The next generation of AFLW stars; Every club examined

(Photo by Quinn Rooney/Getty Images)

If you took yourself overseas for a couple of months at the end of last year, you could be forgiven for thinking you'd flown through a worm hole on your way home, such has been the impact of the AFL's manner in promoting their prized new AFLW competition.

Women's football has afforded the AFL the courage to move beyond their traditional linear conceptualisation of what sport is and how to promote it. The competition's mantra, 'See what we create', appears to not just apply to the competition, but to the AFL's ideology itself. The AFLW marketing investment has been unlike anything they've ever produced. With AFLW celebrating what women do and not what they look like, the AFL can now be viewed through a different lens.

They've broken their own mould in how they've made players such as Darcy Vescio and Katie Brennan household names, whose faces now adorn badges and weekly billboards glued to train underpasses promoting games.

In the spirit of 'See what we create', the competition is unveiling a new generation of future stars still shy of their 21st birthdays that will shine brightly, long after this current crop of elite players is folklore.

Adelaide's Tayla Thorn, 18, is one the competition's most promising indigenous talents. The former Northern Territory Under-18 captain has demonstrated her fearless ability to run through the ruck against taller opponents, and has also impressed by scrapping her way to the bottom of packs. Her tackling numbers are comparable with some of the game's biggest names, but it was her round two contribution to the Crows' now unsurprising win over the Western Bulldogs where she helped nullify Katie Brennan that showed glimpses of what we might come to expect of Thorn.

Brisbane, reaping the rewards of years of investment in young talent, has unleashed homegrown prospect, Tahlia Randall. Randall, 18, who cut her teeth playing football with the boys from age six, enjoyed Under-18 All-Australian honours and AFL Women's Exhibition Match selection from age 17. Randall's height and athleticism allow her to impact opposition forward structures and rebound with confidence. With kicking efficiency of 50 percent, Randall is coping well with the responsibilities of a rebounding defender, and is becoming an important part of the Lions' forward entry structure.

With Carlton's Isabella Ayre only turning 18 in December, she's understandably taken some time to grasp the fastest women's football ever played. A multiple Under-18 All Australian, the key forward's youthfulness has freed her of being her team's forward anchor, giving her time to adjust, and adjust she has. Ayre's hands are renowned around Australia, and she has the height and the strength to develop into a dangerous forward. Add her kicking efficiency, at 75 percent, and the fact that 53 percent of her disposals have resulted in a score, Carlton is on to a winner.

Collingwood's Caitlyn Edwards, inspired by her mother's football career, took up the cause at age ten. Her resultant knowledge of the game is outstanding, and the running defender has been an important part of the Pies' rebounding strategy. Kicking efficiency of 60 percent has been crucial given the frequency at which she has been charged with kicking inside 50. Edwards' leg speed made the former Under-18 Western Australian representative one of the Pies' most important players in the club's two wins.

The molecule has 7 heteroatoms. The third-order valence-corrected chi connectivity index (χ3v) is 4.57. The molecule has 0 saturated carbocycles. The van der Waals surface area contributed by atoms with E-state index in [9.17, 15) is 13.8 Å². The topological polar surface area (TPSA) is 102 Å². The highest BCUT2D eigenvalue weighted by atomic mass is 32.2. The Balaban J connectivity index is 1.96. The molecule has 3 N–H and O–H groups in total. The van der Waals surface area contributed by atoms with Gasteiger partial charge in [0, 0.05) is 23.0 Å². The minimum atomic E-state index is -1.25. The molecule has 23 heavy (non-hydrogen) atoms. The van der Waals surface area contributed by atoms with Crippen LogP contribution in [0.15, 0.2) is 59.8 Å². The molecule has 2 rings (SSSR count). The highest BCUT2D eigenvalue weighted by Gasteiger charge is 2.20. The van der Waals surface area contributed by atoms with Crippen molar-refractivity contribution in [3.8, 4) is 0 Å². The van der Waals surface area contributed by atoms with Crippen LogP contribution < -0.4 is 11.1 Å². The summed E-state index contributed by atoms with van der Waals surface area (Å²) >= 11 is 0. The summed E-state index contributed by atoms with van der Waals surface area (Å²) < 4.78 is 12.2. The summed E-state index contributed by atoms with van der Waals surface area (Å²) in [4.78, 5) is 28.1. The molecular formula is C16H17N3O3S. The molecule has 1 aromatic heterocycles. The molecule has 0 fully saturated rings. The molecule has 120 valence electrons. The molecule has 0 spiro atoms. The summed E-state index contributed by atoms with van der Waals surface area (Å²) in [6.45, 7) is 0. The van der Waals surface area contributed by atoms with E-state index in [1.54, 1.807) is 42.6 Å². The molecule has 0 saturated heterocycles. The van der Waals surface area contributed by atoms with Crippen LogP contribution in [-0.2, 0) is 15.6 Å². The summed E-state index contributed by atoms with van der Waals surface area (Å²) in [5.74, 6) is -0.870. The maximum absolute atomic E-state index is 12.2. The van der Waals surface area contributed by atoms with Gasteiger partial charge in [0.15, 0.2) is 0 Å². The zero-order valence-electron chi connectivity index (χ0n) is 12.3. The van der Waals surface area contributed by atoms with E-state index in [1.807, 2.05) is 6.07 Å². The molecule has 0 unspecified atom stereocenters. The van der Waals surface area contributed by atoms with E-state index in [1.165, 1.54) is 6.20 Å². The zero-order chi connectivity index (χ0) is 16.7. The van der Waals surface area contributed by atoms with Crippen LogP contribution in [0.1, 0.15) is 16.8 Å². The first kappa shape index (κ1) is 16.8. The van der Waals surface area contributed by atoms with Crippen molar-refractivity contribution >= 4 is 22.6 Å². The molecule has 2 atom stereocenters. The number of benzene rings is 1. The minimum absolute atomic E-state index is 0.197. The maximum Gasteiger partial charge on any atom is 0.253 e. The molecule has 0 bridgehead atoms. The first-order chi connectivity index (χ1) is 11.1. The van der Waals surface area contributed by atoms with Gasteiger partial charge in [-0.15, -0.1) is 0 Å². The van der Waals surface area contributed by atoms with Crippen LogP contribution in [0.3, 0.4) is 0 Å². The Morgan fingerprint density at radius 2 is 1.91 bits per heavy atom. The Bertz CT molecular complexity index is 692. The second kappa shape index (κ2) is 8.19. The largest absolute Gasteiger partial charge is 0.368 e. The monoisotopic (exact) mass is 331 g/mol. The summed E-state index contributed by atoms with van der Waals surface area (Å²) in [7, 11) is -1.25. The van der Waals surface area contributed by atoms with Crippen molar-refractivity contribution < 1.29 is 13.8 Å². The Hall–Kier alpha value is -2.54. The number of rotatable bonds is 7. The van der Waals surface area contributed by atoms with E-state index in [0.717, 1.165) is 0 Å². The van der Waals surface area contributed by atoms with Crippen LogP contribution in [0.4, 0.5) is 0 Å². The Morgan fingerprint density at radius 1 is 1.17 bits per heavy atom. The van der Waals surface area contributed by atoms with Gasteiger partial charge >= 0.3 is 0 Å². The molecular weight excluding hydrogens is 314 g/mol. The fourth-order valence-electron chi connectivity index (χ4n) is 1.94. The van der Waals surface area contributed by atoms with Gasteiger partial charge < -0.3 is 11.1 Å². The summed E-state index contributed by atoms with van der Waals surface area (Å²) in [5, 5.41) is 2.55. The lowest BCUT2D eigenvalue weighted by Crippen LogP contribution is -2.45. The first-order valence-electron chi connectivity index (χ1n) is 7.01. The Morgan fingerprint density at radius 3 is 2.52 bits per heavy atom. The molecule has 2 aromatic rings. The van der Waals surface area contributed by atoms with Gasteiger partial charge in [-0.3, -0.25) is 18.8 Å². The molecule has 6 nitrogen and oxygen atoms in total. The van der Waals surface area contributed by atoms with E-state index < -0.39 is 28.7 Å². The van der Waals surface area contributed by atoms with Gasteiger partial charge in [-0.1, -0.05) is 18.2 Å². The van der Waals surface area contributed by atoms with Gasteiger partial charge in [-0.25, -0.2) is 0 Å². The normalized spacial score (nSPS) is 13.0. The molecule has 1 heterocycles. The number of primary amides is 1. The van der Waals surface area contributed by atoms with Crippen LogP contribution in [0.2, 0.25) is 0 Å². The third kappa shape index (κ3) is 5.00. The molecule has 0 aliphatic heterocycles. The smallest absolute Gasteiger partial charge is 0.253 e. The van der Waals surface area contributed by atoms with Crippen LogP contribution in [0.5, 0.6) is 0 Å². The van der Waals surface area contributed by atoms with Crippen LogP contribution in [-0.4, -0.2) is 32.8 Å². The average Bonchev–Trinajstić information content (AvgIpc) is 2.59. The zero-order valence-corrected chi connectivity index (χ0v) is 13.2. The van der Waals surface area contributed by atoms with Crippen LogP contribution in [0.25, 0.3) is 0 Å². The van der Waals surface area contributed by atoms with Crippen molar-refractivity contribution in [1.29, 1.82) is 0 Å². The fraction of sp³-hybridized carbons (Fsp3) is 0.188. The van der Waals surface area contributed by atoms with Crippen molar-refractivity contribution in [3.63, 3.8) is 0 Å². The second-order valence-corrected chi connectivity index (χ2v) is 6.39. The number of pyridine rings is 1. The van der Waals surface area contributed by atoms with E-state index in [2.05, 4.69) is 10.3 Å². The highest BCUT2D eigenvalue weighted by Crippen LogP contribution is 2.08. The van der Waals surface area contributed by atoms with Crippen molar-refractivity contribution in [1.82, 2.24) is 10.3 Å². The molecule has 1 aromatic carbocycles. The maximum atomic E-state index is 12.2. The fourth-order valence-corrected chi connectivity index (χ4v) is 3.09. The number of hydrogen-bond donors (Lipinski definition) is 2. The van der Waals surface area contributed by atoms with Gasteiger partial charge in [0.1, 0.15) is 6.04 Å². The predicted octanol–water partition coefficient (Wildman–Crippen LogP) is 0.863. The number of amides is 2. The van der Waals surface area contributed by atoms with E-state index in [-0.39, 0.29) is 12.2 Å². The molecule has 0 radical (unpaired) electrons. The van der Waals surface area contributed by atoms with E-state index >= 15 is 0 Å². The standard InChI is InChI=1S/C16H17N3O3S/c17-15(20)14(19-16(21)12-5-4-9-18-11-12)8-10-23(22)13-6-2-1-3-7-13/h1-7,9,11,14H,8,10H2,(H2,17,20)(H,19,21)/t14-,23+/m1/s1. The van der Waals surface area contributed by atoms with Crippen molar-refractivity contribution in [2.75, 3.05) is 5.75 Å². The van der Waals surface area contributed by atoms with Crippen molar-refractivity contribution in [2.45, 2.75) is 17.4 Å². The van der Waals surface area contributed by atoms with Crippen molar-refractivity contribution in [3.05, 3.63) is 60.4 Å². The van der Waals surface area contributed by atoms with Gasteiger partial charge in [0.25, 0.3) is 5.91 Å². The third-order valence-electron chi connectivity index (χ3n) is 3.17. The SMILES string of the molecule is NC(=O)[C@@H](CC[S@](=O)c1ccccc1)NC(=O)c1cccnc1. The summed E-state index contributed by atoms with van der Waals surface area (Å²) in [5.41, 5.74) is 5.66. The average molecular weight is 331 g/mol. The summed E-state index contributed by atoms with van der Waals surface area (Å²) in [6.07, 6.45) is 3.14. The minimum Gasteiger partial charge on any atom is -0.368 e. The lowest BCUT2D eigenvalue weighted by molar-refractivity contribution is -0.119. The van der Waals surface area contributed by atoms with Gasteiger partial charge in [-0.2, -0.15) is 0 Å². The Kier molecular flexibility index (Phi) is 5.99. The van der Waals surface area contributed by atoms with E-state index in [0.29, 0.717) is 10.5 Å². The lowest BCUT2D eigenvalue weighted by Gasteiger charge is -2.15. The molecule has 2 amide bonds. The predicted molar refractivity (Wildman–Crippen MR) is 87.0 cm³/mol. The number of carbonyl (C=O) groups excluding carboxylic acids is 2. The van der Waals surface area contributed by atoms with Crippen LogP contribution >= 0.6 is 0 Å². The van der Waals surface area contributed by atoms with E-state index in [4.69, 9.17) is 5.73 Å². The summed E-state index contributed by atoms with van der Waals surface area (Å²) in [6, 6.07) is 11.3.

With much of Western Australia's forward firepower recruited interstate, Fremantle, building a forward line for the future, has placed former Under-18 All Australian, Ashley Sharp, as its foundation piece. The Round 3 Rising Star nominee's agility and speed are hard to match up on and complement Sharp's knack of receiving numerous handballs en route to goal. The 19-year-old leads Fremantle's disposal efficiency in an under pressure forward line, and with a third of her disposals resulting in a score, it's no surprise Sharp is their leading goal scorer.

Greater Western Sydney's Rebecca Beeson, 19, showcases AFL NSW/ACT's efforts to build local talent. The former Under-18 All Australian's consistency has been crucial to the Giants' emerging success. Beeson's signature hard running and handballing efficiency across half forward fit in perfectly with the Giants' running game. She currently leads their forwards for disposals, tackles, handball receives, inside 50 and rebound 50 kicks, and is floating around the top ten when you consider her among all AFLW forwards.

Melbourne's plethora of highly talented youngsters is making their climb up the AFLW mountain. Round 4 Rising Star nominee and a smoky for the award, Jasmine Grierson, 18, spent only a year in the Under 18 high performance pathway, but is demonstrating seasoned maturity and composure across the Demons' half back line. She holds marks in wet conditions, rebounds with poise, and makes decisions beyond her years. With a disposal efficiency of 75 percent, Grierson executes better than many of the game's elite.

The Western Bulldogs' Hayley Wildes, 20, is a big game player working out how to bring it on the big stage. The midfield apprentice to Ellie Blackburn and Emma Kearney is learning the art of gut busting running from the best. Highly effective with ball in hand, Wildes knows when and where to be to bolster her team's attack. She's as coachable as the best, and brings fairness and discipline to her game - she's the only Bulldog, and one of only eight regular AFLW players, to not give away a free kick this season.